Anita Mason has a contribution to the long running genre debate here at the Guardian entitled “Genre fiction radiates from a literary centre”. I think her attempt to constitute this supposed center self-deconstructs spectacularly, but in a manner that is instructive and worth teasing apart.
This metaphorical representation of the literary as the universal and indeterminate hub from which determinate “rule-governed” genres “radiate” does not cohere with her criteria of demarcation between the literary and the non-literary. On the one hand, the literary can be anything; is governed by no determinate rules. On the other, dense psychological characterization is necessary for the literary since, she argues, Brave New World, and Consider Phlebas fail the test of literariness due to their lack of this attribute.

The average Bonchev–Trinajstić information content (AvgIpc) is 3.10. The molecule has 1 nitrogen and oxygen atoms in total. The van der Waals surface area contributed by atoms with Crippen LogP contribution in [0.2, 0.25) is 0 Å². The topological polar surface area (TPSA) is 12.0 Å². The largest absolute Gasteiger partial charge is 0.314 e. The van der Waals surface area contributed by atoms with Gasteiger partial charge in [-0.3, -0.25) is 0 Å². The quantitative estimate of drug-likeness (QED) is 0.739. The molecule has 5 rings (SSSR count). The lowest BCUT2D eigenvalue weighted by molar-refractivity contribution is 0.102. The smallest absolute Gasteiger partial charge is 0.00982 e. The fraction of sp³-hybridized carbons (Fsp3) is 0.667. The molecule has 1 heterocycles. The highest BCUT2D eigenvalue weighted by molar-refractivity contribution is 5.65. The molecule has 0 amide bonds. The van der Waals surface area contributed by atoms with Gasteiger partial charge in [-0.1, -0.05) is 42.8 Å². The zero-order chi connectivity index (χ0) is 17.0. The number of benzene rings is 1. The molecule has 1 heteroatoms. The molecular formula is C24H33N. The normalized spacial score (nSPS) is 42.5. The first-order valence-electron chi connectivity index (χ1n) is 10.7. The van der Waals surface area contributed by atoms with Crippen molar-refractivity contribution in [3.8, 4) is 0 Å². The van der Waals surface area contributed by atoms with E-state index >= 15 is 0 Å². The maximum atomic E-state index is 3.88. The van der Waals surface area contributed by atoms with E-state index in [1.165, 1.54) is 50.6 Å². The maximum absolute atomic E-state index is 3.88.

Well, you can’t have it both ways. Despite Mason’s peremptory reading of The Drowned World, Ballard’s oeuvre is famously unconcerned with character and “plot”, such as it is, incidental to one of the most profoundly literary treatments of the condition of modernity in prose. Few modern novels present a more literary and unitary treatment of their subject than Crash, for example, where a brilliantly intricate chain of metaphors and symbols explore the contingency of desire in the face of technical change.
On these grounds we would also have to exclude postmodern fabulists and experimental writers such as Pynchon, Barthelme, Robb-Grillet and Christine Brooke-Rose. So Mason’s Ptolemaic rhetoric of centrality is just a blind for her anthropocentrism. The universe of literature, I hope, is post-Copernican and limitless.